have the opportunity to exchange information about the
multi-dimensional implications of this UN Decade with
respect to the re-education of African descended people

The John Henrik Clarke-C.L.R. James African World Research
Institute First World Conference in Aswan, Egypt provides
comprehensive conference facilities including a full program
of featured speakers, papers, panel presentations, small
group plenary sessions, publishing opportunities and book
exhibitions. Quality contributions for papers, panels,
posters and round table discussions, which will be double
blind reviewed, are invited.

The John Henrik Clarke-C.L.R. James African World Research
Institute First World Conference strives to balance
relevance and rigor. In pursuit of this aim, we will attract
both academics and practitioners. The presentations are
expected to be around the conference theme, as cited above.
The topics include the following: economic development in
relationship to the family, health, culture, politics,
religion, gender, intergenerational relationships, science,
and global technological strategies to connect and maintain
the global African family. It is our intention for the
presentations to be informative and set the tone for
interesting research and consulting opportunities.

Submission Instructions:

Submissions can be made in the following categories:
Completed research papers, research-in-progress papers,
panels and posters, and round table discussion papers.
Please follow the guidelines in preparing your submission.

Completed research papers: Typically 5,000 words (excluding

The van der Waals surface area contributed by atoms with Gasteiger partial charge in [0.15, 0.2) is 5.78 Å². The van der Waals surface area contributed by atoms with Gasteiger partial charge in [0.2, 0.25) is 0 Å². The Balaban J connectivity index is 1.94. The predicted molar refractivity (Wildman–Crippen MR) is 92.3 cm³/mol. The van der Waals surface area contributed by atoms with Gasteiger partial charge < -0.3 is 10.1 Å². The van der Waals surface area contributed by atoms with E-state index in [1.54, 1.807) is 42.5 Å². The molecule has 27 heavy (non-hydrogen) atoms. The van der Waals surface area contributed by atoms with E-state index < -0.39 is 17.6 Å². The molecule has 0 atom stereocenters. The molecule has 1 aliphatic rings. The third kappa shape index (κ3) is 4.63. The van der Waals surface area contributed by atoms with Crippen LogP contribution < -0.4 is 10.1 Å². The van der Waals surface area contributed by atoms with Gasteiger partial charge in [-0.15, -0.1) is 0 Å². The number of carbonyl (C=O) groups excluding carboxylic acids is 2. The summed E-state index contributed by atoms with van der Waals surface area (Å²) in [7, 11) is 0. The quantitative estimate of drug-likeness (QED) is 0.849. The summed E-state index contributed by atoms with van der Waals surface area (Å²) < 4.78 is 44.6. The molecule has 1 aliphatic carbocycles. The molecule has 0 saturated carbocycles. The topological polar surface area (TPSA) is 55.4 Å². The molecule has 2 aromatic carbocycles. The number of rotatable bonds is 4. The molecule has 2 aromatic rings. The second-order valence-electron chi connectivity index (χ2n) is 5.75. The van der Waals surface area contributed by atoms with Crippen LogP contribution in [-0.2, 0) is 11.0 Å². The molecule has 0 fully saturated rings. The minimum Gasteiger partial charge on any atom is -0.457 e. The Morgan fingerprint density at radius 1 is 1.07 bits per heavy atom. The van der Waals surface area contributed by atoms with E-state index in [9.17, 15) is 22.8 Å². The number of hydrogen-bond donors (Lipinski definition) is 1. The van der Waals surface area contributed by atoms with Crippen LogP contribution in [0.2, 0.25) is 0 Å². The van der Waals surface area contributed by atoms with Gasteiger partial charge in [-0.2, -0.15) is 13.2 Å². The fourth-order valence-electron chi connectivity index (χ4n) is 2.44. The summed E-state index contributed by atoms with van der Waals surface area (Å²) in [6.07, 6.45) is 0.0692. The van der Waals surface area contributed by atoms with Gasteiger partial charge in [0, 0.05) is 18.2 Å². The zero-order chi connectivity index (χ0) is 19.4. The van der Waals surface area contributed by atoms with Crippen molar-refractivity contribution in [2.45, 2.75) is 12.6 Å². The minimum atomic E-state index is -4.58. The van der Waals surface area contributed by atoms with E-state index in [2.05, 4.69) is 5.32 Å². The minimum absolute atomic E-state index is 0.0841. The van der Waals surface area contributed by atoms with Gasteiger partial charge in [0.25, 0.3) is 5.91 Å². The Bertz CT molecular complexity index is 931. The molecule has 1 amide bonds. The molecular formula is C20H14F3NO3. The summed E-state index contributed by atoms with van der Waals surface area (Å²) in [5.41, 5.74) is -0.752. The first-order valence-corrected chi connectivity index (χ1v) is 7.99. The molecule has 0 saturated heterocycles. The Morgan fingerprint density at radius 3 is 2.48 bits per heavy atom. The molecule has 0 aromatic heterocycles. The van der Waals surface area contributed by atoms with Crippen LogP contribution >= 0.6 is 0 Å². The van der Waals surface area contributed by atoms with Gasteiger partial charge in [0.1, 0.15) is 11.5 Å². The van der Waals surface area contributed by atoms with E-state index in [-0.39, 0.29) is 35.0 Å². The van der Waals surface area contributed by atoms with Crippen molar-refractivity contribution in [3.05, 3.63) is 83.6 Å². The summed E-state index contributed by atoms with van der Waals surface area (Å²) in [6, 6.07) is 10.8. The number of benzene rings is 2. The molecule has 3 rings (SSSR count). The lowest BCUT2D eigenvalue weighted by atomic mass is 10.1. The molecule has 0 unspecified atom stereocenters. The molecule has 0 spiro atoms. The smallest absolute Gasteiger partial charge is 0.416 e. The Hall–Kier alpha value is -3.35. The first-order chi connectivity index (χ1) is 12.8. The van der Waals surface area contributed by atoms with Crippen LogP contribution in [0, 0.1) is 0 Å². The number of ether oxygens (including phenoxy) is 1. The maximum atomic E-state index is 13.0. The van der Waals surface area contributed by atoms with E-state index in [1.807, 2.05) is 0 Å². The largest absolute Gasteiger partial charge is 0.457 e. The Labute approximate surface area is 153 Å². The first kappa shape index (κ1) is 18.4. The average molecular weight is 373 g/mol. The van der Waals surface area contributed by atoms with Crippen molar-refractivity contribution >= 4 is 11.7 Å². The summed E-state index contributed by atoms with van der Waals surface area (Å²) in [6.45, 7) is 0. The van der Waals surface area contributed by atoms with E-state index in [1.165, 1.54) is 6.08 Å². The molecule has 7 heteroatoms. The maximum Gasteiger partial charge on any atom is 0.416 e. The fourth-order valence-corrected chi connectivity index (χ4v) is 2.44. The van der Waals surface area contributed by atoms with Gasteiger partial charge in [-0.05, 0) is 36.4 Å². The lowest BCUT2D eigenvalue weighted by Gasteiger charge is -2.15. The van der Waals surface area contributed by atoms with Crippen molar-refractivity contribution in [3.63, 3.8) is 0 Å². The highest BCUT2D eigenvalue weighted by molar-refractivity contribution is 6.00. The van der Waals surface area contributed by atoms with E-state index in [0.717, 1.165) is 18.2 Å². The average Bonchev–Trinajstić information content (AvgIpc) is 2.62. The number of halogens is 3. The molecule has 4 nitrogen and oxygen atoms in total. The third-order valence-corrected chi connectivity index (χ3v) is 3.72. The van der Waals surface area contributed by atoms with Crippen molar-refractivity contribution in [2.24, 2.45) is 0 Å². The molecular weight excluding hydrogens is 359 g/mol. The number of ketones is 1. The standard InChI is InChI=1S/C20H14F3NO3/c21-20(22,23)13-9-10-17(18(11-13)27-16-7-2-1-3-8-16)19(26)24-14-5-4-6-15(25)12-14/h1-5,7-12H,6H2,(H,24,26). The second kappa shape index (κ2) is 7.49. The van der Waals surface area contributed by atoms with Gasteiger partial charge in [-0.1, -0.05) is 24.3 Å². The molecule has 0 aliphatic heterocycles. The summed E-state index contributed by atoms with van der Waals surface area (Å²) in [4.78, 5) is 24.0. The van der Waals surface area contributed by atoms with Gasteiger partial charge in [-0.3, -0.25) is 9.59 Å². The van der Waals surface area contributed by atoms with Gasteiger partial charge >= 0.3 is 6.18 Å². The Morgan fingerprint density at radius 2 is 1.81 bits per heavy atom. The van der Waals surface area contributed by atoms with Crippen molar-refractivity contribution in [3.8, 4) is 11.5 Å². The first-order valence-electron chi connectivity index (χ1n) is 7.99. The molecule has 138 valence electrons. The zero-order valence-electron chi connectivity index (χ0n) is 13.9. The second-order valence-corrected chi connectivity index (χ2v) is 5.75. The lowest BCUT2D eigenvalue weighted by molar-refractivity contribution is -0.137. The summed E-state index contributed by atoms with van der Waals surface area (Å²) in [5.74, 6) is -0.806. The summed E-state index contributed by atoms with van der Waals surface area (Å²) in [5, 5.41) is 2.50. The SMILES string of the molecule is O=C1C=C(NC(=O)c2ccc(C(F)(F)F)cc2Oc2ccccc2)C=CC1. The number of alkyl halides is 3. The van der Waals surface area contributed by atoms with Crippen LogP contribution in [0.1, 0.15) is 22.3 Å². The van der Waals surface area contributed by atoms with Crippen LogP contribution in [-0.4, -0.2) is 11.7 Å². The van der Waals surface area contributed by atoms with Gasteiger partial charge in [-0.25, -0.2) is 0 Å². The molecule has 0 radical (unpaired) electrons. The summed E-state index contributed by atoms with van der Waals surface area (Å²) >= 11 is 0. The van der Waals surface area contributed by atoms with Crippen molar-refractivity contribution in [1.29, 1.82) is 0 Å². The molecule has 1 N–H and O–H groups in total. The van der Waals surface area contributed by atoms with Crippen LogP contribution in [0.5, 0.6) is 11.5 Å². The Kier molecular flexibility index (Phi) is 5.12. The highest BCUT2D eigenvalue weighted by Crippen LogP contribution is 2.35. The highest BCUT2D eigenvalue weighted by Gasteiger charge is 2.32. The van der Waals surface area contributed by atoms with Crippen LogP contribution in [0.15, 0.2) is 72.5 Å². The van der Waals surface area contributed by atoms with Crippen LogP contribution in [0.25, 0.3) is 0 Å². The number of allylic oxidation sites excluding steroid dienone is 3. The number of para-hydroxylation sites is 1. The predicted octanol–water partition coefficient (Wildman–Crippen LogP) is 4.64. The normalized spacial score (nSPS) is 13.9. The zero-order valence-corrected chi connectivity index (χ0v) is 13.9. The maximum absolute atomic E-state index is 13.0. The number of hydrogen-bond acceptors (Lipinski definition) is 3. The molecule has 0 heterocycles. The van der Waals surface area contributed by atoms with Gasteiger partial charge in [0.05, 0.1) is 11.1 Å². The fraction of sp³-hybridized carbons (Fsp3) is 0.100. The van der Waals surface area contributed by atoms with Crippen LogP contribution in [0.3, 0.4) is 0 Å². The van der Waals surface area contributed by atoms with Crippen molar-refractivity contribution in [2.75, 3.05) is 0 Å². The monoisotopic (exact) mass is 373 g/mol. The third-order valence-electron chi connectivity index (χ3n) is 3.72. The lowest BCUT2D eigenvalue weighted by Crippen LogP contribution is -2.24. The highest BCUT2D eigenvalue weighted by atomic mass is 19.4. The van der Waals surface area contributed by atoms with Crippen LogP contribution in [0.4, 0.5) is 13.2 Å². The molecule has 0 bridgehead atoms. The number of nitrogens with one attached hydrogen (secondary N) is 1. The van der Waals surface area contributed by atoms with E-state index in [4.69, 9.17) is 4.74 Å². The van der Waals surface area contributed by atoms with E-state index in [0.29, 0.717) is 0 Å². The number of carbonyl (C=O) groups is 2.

abstract and references)

Research-in-progress papers: Typically 2,500 words
(excluding abstract and references)

Posters and round table discussion: Typically a 1,000-word
synopsis of the topic area to be presented

Panel proposal: Typically a 1,000-word description,
identifying the panelist to be involved.

Documentary (Film/video): Typically a 500-word description
with a 20-30 minute DVD format.

Spoken Word Artist panels/performance: Typically 4-5
versatile performance pieces on preferably DVD format

In preparing your papers, please use the APA referencing
style. In text citation should be in an Author (date) format
with the bibliographical list inserted at the end of the

Submission and review process will be handled
electronically. Please make your submission as one MS Word
file. Include all figures and tables in relevant places in
the text. The title page should indicate the title, author
affiliations including, telephone number, fax and email. In
case of multiple authors, corresponding author details
should be clearly identified. The title page should also
identify the track for which you wish your paper to be
considered. All submissions will be double blind peer
reviewed. NOTE: The deadline for submission of papers has
been extended to February 15, 2006. The new Selection
Notification date is March 15, 2006.


Dr. Clinton Crawford
John Henrik Clarke—C.L.R. James African World Research
P.O. Box 473592
New York 11247
Phone: +1-718-756-8904 and 718-270-5140
Email: and
1st World Conference Call for Papers